New “Dead Sea Scroll” Fragments of Leviticus Surfaces

A post to the Biblical Studies email list by Yitzhak Sapir reports on the discovery of two small fragments of a scroll containing portions of Leviticus 23. Here is the post:

Walla News, apparently reporting an article from Yediot Ahronot, reports that in the past year a small piece of scroll found at Nahal Arugot, near Ein Gedi, was purchased for $3000 by Prof. Hanan Eshel of Bar Ilan. Originally, Prof. Eshel refused to appraise the scroll when he was first asked to do so in August 2004, although he did photograph it at this time. When he came upon it again, it was near crumbling state, and he purchased it and turned it over to Amir Ganor of the Antiquities Authority, who are trying to locate the thieves. It consists of two pieces of deer-hide scroll, about 35 square cms, containing portions of verses from Leviticus 23, dealing with the Feast of Tabernacles, and differing from the MT only in that the scroll misses a single holam. It is dated to the Bar Kokhba revolt days. Prof. Eshel is calling for searching again for more scrolls which may still lay hidden among the caves in the area.

I have not been able to find out anything more on this scroll, but as soon as I have more information I will post an update.

UPDATE: Jim West on Biblical Theology blog also noted this discovery here, and in an update links to the following English-language article from the Australian Broadcasting Corporation Online: “Bedouin wanders across Biblical manuscript.” Here are some excerpts from the article:

Fragments of a Biblical manuscript dating back to the last Jewish revolt against Roman rule in 135 AD Judaea, have been uncovered near the Dead Sea. After four decades with a dearth of new finds, archaeologists had resigned themselves to believing the desert caves in the modern-day West Bank had already yielded all their secrets from the Roman era. “It’s simply sensational, a dream come true,” archaeology professor Hanan Eshel, a Biblical specialist at Israel’s Bar Ilan University, said. For the past 20 years, he has scoured the Judaean desert around the Dead Sea, overturning stone after stone in search of Biblical parchments. He has been trumped by Bedouin, who stumbled across the miniature fragments last August. Only a few centimetres long, the pieces contain extracts in Hebrew from the Biblical Book of Leviticus. Damaged by bat droppings and lying under a film of dirt in a cave near the Ein Gedi oasis, the Bedouin pocketed the manuscripts and began an arduous bidding process with Professor Eshel. “Thanks to this find, we now know a little more about the troubled period that gave rise to the Jewish revolt against the Romans,” the Professor said.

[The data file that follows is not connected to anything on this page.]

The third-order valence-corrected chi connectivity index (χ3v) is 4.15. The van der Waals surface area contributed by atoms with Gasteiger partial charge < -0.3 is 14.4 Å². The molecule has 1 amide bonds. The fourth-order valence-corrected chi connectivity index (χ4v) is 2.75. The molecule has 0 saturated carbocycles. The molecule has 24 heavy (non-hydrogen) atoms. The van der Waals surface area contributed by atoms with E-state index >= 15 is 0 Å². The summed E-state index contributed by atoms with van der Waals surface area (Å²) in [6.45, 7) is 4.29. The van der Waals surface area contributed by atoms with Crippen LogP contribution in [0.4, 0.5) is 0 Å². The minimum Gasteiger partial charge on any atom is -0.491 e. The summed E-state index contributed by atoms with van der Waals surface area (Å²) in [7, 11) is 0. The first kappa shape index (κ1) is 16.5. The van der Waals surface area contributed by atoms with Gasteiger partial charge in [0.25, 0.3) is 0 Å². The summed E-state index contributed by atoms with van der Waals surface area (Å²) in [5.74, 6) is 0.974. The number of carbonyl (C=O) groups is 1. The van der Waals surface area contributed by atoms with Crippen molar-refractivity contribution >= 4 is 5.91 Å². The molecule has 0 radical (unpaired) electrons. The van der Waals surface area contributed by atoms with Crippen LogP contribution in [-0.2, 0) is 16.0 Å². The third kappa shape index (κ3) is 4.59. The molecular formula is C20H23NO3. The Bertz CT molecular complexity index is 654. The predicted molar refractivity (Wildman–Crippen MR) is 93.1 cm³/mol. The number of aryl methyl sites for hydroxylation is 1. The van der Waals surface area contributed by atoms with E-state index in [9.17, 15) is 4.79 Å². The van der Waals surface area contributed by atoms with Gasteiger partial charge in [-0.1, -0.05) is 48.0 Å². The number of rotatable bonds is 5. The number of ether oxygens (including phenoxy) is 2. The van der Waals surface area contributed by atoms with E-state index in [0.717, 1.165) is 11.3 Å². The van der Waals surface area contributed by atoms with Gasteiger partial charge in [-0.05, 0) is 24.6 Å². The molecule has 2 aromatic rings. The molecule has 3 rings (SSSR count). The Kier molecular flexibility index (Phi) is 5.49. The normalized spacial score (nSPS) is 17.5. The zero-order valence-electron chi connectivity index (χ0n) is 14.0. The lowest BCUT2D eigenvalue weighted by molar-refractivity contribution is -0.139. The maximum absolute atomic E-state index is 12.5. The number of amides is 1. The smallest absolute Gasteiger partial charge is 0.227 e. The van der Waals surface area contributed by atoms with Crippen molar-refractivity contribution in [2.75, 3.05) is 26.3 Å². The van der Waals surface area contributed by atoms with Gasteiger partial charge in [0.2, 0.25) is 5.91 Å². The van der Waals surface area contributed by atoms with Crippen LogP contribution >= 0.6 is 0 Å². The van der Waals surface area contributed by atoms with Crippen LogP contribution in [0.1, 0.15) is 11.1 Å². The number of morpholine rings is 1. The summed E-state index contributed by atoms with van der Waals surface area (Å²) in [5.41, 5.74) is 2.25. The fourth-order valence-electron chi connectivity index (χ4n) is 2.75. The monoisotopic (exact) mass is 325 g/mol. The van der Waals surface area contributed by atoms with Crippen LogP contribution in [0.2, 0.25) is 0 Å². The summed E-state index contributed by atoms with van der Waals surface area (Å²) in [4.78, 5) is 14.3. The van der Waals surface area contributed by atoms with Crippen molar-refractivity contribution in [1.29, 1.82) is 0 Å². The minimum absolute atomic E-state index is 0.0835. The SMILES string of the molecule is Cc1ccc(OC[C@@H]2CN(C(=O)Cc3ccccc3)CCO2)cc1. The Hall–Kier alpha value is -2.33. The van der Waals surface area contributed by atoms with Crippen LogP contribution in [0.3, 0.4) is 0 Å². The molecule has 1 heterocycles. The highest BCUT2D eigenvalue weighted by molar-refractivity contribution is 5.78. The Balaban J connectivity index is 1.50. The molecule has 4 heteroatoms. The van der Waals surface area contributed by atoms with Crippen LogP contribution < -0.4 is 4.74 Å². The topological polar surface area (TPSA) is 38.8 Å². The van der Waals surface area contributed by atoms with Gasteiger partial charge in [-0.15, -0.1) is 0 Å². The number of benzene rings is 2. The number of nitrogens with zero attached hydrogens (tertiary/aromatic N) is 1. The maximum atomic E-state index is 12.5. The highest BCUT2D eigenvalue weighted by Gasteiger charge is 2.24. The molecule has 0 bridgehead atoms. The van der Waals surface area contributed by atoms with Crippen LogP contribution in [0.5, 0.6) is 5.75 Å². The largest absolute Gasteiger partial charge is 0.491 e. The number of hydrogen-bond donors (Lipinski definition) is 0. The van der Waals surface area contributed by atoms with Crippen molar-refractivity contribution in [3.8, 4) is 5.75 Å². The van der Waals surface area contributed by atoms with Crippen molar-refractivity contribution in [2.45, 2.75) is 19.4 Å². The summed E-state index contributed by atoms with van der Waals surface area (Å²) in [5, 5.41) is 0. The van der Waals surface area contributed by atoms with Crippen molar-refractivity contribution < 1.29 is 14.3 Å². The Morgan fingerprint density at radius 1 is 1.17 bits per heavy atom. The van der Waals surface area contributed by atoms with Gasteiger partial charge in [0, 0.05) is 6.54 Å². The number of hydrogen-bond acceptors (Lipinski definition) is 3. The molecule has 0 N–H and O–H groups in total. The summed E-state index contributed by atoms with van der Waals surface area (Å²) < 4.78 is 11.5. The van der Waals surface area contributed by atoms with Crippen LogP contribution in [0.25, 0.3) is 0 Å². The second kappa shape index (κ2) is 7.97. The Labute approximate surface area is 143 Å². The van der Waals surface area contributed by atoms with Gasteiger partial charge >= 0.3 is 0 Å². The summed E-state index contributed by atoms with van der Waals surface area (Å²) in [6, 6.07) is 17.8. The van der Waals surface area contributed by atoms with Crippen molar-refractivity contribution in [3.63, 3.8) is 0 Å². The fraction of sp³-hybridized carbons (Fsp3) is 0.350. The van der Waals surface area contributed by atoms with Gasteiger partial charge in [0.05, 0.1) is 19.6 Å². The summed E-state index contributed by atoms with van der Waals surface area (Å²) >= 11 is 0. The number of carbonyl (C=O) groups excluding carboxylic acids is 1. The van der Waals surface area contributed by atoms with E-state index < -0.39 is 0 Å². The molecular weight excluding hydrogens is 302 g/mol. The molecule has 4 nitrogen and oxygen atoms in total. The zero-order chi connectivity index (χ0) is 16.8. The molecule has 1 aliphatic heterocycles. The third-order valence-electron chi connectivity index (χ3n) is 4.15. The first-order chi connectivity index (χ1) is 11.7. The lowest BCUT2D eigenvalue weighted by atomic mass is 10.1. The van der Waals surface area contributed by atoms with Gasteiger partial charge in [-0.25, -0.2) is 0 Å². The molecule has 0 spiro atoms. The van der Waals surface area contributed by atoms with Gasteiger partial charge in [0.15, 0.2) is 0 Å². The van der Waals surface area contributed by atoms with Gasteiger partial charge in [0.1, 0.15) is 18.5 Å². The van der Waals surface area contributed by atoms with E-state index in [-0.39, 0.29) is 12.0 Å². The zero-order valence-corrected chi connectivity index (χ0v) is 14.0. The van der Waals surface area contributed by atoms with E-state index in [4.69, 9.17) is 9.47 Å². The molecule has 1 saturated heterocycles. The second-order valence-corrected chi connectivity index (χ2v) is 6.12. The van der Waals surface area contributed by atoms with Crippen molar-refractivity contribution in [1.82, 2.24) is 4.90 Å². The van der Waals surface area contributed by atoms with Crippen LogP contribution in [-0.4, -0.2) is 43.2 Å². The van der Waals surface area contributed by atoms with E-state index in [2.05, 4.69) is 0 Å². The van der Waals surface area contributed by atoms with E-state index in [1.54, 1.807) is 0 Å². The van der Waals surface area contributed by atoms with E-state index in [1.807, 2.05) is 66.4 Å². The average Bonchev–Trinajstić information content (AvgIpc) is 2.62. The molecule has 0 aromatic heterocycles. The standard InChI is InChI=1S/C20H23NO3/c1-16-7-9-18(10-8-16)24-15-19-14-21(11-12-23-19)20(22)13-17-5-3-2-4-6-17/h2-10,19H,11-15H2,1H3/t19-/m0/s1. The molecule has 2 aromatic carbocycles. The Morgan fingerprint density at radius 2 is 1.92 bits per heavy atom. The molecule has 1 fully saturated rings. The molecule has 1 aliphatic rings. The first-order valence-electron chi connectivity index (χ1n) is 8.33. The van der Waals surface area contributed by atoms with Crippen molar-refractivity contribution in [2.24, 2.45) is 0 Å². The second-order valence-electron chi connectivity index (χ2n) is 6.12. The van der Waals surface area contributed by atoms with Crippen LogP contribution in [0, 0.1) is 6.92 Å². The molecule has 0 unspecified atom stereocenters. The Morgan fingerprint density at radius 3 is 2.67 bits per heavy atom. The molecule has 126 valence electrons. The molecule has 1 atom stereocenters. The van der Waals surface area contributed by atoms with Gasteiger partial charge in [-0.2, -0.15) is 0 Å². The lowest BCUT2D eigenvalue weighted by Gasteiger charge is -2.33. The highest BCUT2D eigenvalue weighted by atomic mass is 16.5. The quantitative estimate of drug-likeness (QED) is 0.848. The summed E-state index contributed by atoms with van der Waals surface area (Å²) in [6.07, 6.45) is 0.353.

The fragments have been further damaged by the Bedouin, who glued them together and stowed the whole thing in aluminium foil. It was in this state that Professor Esher found and bought them for $US3,000, beating down the Bedouins’ original asking price of $US20,000. “Despite all this, we can identify the Hebrew letters,” he said. He points out words from Leviticus that relate to the escape of the Israelites from Egypt and the building of temporary shanty houses in the desert.

UPDATES: See here for more up-to-date blog entries on the Leviticus scroll fragments.

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